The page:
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13 March 2019 Necessary dielectric elastomer parameters for wearable tremor suppression
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Recent research proposes dielectric elastomers as actuators for mechanical suppression of pathological tremor. Dielectric elastomers offer several advantages compared to traditional actuators, including decreased weight, smaller profile, reduced rigidity, and better scalability. The similarities between dielectric elastomers and human muscle enable application of the actuators in a bio-inspired approach, where external artificial muscles directly actuate against tremor produced by the underlying human muscle. Two approaches exist for dielectric-elastomerbased tremor suppression: fully-active and tremor-active. In the fully-active approach, the dielectric elastomer actuators must actuate against tremor while also activating to follow the voluntary motion of the joint. In contrast, the tremor-active approach only requires activation against the tremor; the human sensorimotor system compensates for the passive dynamics of the dielectric elastomers. The tremor-active approach is unique to dielectric-elastomer-based tremor suppression since the soft actuators can have mechanical impedances on the same order or less than that of the human body. These two approaches have tradeoffs between actuation and viscoelastic requirements: the tremor-active approach decreases the actuation requirements, but applies limitations to the stiffness and viscoelastic characteristics of the actuator. This paper quantifies the necessary actuator parameters to achieve acceptable tremor suppression performance for each approach. The necessary parameters are normalized by joint parameters to generalize the results for tremor suppression about any joint.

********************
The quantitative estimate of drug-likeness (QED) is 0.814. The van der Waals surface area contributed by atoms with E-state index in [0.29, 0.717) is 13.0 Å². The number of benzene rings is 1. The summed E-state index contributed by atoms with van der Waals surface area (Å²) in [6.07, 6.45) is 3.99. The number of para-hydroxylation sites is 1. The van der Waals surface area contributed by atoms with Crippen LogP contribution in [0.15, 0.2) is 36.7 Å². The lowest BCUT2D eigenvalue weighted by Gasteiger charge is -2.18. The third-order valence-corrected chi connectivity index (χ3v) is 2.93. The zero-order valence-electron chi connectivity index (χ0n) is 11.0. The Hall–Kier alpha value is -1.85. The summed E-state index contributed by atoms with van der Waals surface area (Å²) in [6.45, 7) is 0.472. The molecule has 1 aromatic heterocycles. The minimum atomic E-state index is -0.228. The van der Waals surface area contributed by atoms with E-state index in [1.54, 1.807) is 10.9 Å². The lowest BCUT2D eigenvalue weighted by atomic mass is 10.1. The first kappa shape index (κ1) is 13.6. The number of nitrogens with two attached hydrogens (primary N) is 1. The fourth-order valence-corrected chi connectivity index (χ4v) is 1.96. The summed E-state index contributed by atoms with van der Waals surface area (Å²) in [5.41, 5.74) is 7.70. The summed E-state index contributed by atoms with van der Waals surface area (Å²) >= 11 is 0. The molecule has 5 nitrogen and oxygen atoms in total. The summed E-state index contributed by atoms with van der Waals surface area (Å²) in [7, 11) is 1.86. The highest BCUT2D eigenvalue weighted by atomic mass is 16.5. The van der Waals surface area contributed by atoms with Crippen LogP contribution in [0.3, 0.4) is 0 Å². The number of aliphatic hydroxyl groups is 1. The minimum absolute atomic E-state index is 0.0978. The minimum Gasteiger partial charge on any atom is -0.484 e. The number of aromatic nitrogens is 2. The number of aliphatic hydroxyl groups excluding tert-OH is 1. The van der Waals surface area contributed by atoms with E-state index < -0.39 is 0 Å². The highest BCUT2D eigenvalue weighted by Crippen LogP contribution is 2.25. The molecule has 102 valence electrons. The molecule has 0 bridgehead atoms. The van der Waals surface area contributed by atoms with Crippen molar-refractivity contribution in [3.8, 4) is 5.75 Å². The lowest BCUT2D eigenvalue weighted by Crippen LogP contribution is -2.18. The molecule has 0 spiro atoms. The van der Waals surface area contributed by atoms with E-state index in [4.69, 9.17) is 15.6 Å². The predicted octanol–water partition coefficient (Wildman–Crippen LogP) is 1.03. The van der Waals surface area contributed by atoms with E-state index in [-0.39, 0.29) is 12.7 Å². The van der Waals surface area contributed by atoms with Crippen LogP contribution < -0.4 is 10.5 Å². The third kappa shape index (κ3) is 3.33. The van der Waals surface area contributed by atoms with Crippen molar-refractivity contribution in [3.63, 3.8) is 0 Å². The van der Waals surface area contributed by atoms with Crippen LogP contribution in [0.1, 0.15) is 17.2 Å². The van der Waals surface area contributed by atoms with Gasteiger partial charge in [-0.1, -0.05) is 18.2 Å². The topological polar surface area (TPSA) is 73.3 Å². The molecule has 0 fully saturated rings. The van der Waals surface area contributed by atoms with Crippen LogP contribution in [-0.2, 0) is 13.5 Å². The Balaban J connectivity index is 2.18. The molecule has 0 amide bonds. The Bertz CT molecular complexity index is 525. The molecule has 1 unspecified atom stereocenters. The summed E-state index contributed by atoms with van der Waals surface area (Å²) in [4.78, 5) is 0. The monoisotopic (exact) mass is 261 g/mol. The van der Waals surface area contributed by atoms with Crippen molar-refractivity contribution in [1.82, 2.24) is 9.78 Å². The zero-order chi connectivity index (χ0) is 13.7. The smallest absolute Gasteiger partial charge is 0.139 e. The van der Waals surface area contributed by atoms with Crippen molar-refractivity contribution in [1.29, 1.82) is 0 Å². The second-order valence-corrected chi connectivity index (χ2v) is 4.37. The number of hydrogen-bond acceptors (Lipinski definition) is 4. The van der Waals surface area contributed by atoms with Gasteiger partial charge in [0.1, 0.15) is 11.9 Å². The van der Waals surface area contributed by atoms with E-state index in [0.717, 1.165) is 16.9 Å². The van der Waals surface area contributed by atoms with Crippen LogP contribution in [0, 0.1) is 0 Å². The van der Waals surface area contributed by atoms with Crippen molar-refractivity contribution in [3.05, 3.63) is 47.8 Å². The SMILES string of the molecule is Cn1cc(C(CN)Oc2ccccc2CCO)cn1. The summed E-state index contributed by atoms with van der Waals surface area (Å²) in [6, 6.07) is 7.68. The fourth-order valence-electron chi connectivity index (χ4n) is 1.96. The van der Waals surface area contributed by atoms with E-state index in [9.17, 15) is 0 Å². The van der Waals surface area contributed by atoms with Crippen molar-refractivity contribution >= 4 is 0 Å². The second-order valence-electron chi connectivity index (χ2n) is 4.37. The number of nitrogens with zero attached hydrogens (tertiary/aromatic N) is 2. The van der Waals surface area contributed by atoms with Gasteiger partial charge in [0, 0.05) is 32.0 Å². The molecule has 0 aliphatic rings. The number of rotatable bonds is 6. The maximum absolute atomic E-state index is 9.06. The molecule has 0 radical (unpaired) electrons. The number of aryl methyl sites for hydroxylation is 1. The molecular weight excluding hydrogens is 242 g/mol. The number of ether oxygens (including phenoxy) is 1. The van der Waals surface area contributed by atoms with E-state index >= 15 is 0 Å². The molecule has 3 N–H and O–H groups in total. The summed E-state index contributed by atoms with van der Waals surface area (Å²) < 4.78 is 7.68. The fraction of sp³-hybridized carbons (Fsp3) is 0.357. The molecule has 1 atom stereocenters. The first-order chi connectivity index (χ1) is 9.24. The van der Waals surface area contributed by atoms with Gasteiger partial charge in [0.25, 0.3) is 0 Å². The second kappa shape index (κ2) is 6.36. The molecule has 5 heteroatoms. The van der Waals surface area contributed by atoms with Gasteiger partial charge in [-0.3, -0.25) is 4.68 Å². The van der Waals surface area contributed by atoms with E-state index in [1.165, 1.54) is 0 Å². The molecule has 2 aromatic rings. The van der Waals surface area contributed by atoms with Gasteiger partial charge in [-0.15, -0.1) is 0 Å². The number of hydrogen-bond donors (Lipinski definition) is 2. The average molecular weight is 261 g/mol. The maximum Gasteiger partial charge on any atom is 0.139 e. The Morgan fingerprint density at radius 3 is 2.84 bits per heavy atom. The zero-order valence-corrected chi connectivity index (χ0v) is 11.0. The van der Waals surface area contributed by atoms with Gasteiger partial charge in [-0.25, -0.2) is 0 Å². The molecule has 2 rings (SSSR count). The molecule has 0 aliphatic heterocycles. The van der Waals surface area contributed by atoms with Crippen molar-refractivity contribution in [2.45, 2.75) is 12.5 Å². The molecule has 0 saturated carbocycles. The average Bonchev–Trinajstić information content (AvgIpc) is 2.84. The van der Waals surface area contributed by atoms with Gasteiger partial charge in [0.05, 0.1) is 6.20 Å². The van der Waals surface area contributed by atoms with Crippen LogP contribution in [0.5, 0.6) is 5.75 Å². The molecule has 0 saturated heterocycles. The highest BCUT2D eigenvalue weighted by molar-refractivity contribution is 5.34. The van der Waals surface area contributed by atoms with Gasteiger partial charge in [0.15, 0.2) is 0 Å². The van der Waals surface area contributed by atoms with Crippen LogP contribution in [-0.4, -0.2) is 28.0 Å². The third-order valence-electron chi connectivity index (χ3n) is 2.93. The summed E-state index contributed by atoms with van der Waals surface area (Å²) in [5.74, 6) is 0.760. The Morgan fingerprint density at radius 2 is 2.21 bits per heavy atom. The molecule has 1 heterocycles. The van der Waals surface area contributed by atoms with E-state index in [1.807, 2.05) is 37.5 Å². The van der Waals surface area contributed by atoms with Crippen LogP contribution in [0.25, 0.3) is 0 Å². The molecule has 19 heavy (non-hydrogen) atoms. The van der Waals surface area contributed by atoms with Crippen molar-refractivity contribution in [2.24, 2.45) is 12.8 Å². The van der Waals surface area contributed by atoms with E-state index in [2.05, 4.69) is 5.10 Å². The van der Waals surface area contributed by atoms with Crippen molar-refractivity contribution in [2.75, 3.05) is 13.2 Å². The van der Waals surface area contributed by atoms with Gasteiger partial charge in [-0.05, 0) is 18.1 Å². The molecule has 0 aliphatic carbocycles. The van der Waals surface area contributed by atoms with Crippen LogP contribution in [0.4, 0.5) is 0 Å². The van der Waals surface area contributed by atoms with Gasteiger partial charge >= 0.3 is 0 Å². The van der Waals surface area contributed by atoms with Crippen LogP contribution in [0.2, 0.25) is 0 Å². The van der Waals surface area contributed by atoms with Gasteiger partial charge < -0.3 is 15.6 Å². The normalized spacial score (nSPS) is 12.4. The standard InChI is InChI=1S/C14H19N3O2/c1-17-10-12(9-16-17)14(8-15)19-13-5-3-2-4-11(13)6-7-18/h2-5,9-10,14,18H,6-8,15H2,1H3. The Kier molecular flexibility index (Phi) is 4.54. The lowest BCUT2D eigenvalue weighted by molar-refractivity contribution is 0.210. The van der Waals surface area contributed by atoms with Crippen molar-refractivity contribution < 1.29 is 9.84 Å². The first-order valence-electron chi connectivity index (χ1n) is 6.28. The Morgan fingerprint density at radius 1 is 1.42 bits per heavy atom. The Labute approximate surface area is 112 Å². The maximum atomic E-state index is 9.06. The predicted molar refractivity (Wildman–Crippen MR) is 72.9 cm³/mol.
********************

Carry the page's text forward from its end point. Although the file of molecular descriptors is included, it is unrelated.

Conference Presentation
© (2019) COPYRIGHT Society of Photo-Optical Instrumentation Engineers (SPIE). Downloading of the abstract is permitted for personal use only.
Christopher R. Kelley and Jeffrey L. Kauffman "Necessary dielectric elastomer parameters for wearable tremor suppression", Proc. SPIE 10966, Electroactive Polymer Actuators and Devices (EAPAD) XXI, 109661T (13 March 2019);

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